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''The Exorcist'' returns to theaters with new scares

The devil finally gets his due in this reissue of the scariest movie ever

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Linda Blair, The Exorcist
Exorcist: Photofest

Pea soup vomit. Mommy beating. A crucifix as a tool for, ahem, self abuse. Twenty seven years after it put the fear of God into moviegoers, ”The Exorcist” returns to the big screen (500 theaters, to be exact) replete with new stereo sound, added music, spanking new prints — and 11 minutes of new footage. And this time, according to director William Friedkin and author/ screenwriter William Peter Blatty, the movie that Entertainment Weekly called the scariest of all time is now a kinder, gentler demonic possession.

The now infamous story: As a Catholic undergraduate at Georgetown University in the late 1940s, Blatty read about a recent, documented case of exorcism, and years later wrote a book based oh so loosely on it. Blatty tells EW.com that the screenplay he adapted (and nabbed an Oscar for) was meant to teach a lesson in spirituality, not make audiences shiver with fear. ”’The Exorcist’ is widely perceived, especially by young people, as a horror movie. It is not,” Blatty insists. ”It’s really to teach us not to despair. If you think the grave is the end, I mean, God. You either have to be suicidal or a serial killer.”

Unfortunately for Blatty and Friedkin (if you can call a $160 million gross — a true phenomenon for its time — and 11 Oscar nominations a misfortune), 1973 audiences mostly missed that point. Instead, they threw up in theaters and fretted over Linda Blair’s blaspheming Regan MacNeil, the little girl with the devil inside. Sure, there was a run on churches for reassurance. But the message of God’s triumph over evil was a hushed one.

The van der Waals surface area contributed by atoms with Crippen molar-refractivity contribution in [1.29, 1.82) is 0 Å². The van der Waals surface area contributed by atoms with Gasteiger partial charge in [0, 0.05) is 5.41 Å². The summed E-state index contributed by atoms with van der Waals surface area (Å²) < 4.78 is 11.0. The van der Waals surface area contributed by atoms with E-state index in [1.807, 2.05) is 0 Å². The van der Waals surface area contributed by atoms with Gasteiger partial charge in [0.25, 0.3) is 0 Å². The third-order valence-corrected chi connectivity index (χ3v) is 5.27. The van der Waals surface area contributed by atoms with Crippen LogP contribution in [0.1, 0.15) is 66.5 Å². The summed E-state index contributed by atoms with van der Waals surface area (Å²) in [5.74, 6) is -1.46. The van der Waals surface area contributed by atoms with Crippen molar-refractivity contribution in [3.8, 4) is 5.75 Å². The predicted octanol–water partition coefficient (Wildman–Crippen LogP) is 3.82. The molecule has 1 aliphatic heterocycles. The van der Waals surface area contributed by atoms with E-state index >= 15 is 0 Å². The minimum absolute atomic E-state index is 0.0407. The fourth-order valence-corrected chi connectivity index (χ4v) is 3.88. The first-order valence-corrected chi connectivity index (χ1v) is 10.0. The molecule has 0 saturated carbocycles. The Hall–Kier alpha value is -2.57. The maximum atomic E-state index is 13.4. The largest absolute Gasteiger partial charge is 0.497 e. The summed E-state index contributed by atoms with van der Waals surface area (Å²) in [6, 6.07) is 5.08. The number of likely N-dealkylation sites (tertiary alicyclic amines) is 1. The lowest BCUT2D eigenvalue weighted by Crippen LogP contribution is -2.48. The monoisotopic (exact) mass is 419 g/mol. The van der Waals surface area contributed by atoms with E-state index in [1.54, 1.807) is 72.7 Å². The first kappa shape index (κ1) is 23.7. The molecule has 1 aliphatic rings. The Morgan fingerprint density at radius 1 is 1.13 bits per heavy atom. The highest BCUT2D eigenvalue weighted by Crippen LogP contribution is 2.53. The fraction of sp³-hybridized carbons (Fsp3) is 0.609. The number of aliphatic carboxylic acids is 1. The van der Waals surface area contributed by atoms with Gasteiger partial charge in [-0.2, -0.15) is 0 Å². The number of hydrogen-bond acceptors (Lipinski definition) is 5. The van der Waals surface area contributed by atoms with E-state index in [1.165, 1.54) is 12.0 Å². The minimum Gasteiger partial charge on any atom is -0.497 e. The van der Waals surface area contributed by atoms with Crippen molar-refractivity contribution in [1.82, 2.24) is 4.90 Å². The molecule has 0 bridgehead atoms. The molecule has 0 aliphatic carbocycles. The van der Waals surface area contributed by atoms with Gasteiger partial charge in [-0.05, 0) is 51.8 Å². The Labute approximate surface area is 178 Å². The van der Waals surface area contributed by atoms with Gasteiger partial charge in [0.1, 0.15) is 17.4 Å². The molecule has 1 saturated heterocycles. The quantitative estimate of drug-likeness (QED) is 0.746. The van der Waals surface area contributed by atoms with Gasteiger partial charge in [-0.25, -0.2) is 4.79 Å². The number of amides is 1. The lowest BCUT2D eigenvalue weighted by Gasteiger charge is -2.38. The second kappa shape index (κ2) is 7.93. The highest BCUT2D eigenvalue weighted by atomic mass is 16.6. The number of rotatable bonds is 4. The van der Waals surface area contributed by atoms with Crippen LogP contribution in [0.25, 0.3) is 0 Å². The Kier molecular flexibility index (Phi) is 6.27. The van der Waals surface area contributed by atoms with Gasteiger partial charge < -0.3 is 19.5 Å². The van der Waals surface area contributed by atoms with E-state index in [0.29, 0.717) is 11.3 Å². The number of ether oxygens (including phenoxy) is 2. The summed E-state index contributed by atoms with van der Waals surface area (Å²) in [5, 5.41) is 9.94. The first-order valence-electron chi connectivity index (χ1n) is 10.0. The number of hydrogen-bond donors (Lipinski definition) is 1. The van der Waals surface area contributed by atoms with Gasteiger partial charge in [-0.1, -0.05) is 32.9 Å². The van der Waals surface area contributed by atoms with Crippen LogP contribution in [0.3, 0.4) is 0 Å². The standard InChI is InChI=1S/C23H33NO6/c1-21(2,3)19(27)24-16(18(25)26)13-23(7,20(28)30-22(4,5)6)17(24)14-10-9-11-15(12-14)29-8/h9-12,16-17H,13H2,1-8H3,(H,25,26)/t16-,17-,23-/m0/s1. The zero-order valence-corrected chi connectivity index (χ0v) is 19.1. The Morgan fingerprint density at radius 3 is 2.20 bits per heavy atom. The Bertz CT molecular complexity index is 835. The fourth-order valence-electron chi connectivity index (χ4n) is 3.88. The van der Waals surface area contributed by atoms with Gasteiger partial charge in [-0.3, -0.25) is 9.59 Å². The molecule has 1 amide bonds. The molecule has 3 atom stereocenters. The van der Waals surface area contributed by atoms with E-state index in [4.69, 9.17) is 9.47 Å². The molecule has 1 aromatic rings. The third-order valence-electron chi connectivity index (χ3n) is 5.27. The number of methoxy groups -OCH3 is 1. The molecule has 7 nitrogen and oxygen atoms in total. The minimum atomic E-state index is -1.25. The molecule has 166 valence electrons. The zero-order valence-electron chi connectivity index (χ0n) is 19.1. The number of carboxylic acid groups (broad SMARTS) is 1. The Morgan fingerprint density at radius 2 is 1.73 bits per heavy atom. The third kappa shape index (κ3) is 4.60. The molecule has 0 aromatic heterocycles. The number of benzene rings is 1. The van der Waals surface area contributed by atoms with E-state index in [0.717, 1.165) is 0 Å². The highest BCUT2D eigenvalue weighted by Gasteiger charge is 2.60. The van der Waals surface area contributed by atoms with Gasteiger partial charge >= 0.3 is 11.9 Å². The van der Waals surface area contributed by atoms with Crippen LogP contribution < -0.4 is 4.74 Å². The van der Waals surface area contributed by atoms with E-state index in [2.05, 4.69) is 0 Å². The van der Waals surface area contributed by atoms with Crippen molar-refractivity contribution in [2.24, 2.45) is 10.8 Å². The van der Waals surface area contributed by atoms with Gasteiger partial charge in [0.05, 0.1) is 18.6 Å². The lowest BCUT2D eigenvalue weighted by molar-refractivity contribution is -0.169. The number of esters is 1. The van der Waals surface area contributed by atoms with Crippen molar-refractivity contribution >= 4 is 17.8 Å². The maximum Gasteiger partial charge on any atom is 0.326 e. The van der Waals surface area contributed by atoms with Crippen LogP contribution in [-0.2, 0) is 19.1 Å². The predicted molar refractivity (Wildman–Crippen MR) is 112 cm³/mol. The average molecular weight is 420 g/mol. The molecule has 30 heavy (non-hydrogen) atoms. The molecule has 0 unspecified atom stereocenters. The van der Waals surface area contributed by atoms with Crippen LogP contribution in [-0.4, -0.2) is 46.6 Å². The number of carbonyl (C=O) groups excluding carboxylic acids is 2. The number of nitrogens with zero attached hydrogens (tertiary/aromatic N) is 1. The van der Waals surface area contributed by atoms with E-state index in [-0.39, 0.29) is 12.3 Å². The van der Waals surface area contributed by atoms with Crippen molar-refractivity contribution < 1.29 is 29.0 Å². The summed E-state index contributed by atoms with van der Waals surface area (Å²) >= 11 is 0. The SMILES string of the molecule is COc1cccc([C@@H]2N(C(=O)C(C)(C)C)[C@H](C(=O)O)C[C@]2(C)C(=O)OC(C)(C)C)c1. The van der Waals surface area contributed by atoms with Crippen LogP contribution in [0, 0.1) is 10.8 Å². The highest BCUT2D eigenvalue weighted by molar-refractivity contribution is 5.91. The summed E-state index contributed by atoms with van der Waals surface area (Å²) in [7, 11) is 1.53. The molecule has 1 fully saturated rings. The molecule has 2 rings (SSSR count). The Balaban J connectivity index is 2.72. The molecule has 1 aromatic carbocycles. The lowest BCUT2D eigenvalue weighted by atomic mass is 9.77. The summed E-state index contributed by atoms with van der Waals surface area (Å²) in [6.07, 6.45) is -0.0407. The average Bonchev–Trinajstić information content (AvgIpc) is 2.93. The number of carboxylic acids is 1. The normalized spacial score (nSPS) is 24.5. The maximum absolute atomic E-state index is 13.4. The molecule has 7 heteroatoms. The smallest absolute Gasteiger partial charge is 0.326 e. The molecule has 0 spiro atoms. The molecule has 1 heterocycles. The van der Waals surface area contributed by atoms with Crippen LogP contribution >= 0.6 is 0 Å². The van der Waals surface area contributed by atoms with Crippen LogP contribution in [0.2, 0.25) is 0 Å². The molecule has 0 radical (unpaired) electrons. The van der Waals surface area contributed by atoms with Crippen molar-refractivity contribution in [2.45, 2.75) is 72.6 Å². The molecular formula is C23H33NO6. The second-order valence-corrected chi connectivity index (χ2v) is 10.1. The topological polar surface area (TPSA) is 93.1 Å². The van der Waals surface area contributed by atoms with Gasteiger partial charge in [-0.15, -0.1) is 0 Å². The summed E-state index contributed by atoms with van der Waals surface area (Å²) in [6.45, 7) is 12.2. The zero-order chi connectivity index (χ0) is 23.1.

That, Blatty has maintained, was because Friedkin lopped off his original, blatantly hopeful ending — one that spelled out who the victor was. But Friedkin believed he had a good reason. ”I had just made ‘The French Connection,’ where everything was very ambiguous and understated, and I thought, that’s what I’ll do with this,” Friedkin says. ”It was the ’70s! Ambiguity ruled! You could let the audience decide how to feel about a movie.”

To the surprise of both Friedkin and Blatty, many people who saw the movie felt that Satan had won. Friedkin believes the misperception helped his film get nearly shut out of the Oscar race that year (of its 10 nominations, it won only for its screenplay and sound). ”There was an organized campaign that I was made aware of against ‘The Exorcist’ winning an Academy Award,” the director says. ”It was about certain things like a 12 year old masturbating with a crucifix and saying things like ‘F— me’ and ‘Let Jesus f— you,’ which was certainly no part of any mainstream movies back then.”

Over two decades, Blatty kept pushing for the original ending to be restored. Friedkin finally got impetus to head back into the editing room in 1998 when the film was released on DVD in the U.S., and rereleased, for its 25th anniversary, in movie theaters in Great Britain — where it became a No. 1 hit. Suddenly it made good business sense (as well as spiritual sense) to try a few changes. ”I think he was right all along, and I was wrong,” Friedkin admits. ”I hate to say it. This is the version that we both feel is the definitive version of the picture.”

One restored scene that has long intrigued fans is Regan’s ”spider walk” — a gymnastic feat performed by a stuntwoman that ends with a truly shocking close up of Blair’s mouth. Friedkin has nothing but praise for Blair’s on set behavior, but he admits he didn’t dote quite so much on the grown ups in the cast. He had a habit of firing a gun (loaded with blanks) to keep the actors unnerved, an idea he borrowed from George Stevens, who did the same thing when helming ”The Diary of Anne Frank.” ”People think I invented that and it’s a horrible thing to do, but it was done by a man who has the reputation for being one of the nicest men to ever direct a film,” says Friedkin. ”It’s almost impossible for actors to create those kinds of moments out of whole cloth at 8 a.m. You’re just out of the makeup chair and now you’ve got to go into a scene where the devil is in the room freaking out. So I would unsettle the actors.”

Those involved in ”The Exorcist” seem to be better settled now. Ellen Burstyn, who played Blair’s mom, is garnering Oscar talk for her performance in ”Requiem for a Dream” (due in theaters Oct. 6); Friedkin scored a hit this spring with ”Rules of Engagement”; Blair is about to launch her own website, TheAlternet.com; Blatty is warding off buzz about a long rumored ”Exorcist” prequel (”I’d fall on my knees and pray God it will never happen”) and enjoying the fruition of his original vision for ”The Exorcist.” ”Its intended effect was to bring about spirituality of reinforcement of religious belief,” he says. ”It was never meant to scare anybody along the way.”